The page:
Main image based on OS 1957 Physical image downloaded under CC-BY-NC-SA and heavily modified. Click through to a larger image.

Image description: Black and white map of early sixth-century Wales. Inset in the top right corner is an outline of Britain, with a section of south and west Wales boxed in black. The rest of the map is an expansion of that box, a relief map showing hills, valleys, and rivers. There are several places labelled, and each place is represented by a small black and white drawing: a cave, a horse, a bittern, a tree, a fortified gate. Two sets of dotted lines with arrows indicate travel routes.

I haven’t got around to making a key yet, but the black arrows represent Peretur’s solo journey near the beginning of her story, and the white arrows show her second, more harrowing race to save someone she loves. In terms of scale, the whole thing covers about a hundred miles of from east to west and sixty or so north to south. The cave is about 1,700′ above sea level in the Twyi forest.

The insets are a mix of original work and adaptations of things in the pubic domain—such as the cave, and this tree by Constable.

Cheerfully borrowed from Constable

The horse is one I drew for Menewood (the Hild sequel) for when and if I ever get around to doing a big beautiful high-res map with art. (I love doing maps; I’m doing lots and lots of them in a variety of styles. Closer to the time I’ll share a few, but most are very practical—they help me work out things like logistics, travel times, and battles—so there’s been no room for pretty bits.)

Bony but not really

Those of you who know anything about horses will probably see immediately that this is a mare—because Hild’s horse in the last half of Menewood is a dun mare.

In Spear, though, Peretur’s horse is a bony gelding—rescued from mistreatment—called, well, Bony. Under Peretur’s care, of course, he doesn’t stay bony, so I thought, Eh, why not? and made one drawing do for two horses. Those of you who do know something about horses, just pretend you don’t, and at some point a) I’ll remake the dun mare to look more like the mare I actually wrote about and b) do another horse that’s more like Bony. But don’t, y’know, hold your breath…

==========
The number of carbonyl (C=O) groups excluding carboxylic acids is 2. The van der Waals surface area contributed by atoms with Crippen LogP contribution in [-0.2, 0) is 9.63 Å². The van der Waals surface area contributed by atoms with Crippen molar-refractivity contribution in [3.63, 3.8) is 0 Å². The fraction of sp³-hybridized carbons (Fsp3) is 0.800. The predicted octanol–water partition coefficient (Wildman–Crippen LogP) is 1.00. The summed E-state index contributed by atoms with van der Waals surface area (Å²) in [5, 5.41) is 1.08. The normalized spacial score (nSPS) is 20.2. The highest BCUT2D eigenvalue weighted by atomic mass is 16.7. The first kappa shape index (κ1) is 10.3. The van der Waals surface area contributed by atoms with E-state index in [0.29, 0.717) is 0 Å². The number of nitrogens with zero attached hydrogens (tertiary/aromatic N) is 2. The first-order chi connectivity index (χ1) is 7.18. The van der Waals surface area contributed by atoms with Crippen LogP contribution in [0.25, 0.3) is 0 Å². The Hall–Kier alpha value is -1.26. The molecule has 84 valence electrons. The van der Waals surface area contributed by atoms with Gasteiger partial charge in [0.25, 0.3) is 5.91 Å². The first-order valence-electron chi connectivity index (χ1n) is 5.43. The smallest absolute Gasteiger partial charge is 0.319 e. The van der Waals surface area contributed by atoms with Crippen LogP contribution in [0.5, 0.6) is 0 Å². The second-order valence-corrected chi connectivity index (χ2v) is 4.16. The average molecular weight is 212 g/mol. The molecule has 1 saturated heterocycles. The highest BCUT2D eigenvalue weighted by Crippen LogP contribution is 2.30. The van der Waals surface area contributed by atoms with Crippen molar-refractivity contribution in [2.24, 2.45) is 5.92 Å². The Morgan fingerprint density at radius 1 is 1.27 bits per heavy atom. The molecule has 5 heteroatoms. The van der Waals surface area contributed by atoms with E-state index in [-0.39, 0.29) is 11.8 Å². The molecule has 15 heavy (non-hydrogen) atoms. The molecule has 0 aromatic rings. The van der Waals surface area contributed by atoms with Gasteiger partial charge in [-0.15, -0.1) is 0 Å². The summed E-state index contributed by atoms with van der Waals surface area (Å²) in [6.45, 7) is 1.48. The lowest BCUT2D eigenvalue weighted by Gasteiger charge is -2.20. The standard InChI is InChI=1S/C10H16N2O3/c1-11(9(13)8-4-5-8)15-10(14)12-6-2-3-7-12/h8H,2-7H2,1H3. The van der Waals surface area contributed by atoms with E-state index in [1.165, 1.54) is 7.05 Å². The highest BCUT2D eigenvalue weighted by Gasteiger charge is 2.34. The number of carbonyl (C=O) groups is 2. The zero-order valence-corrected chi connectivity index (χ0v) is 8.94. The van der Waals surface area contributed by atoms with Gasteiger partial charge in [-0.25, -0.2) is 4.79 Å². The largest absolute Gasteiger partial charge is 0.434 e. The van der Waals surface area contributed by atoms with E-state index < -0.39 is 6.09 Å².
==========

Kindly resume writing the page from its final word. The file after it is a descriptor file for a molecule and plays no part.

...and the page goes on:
The bittern is also destined as a map icon for Menewood. In its current iteration it looks to be in a bit of an altered state—it’s the eyes, which I’ll fix at some point, maybe (but as there’s no rush, don’t hold your breath)—but I find I’m getting used to the staring. So we’ll see.

I see you

Drawing a representation of Caer Leon (now, oddly enough, called Caerleon) took some thought. The Romans built a legionary fortress there—one of only three in Britain—and called it Isca Augusta. It was an important place, home base for a couple of centuries—on and off—of Legio II Augusta (one of the four original conquering legions), and was rebuilt more than once. This means at some point or points it would have had masonry walls. However, nothing lasts forever, and by the time of Spear (let’s say around 530 CE) what remained of those walls (if anything) would be several centuries old. Brick crumbles, stone falls (and is stolen by enterprising folk to improve their own buildings) so by the time the sixth century rolls around, the walls would have been largely transformed. For the icon, then, I used a combination of a stone gatehouse—gatehouses often stand longer than anything else—with reinforced wooden gate and topped by a wooden palisade. I have no idea if it’s even remotely authentic for the time and place because that wasn’t important for the story so I chose not to spend time on a relatively obscure detail.

Similarly, the icon for Caer Gloiu is a cleaned up photo of a carving dug up from Roman-era Gloucester, and altered just a little to represent what people of Peretur’s time may have seen lying about in the rubble and/or still adorning a crumbling entryway or temple. I’m sorry to say I can’t remember what or who it’s supposed to portray, or even if they were a deity or a real person—and, again, I didn’t get too persnickety because, well, not important in the overall scheme of things. And there’s only so much research that makes sense in service of a story based on myth and legend.

Most of the research I used in Spear was encountered while researching Menewood—particularly linguistic and military theories. So despite it being a fantasy, there’s a fair amount of background historical accuracy. I’ll talk more about that another time. For now, enjoy the map!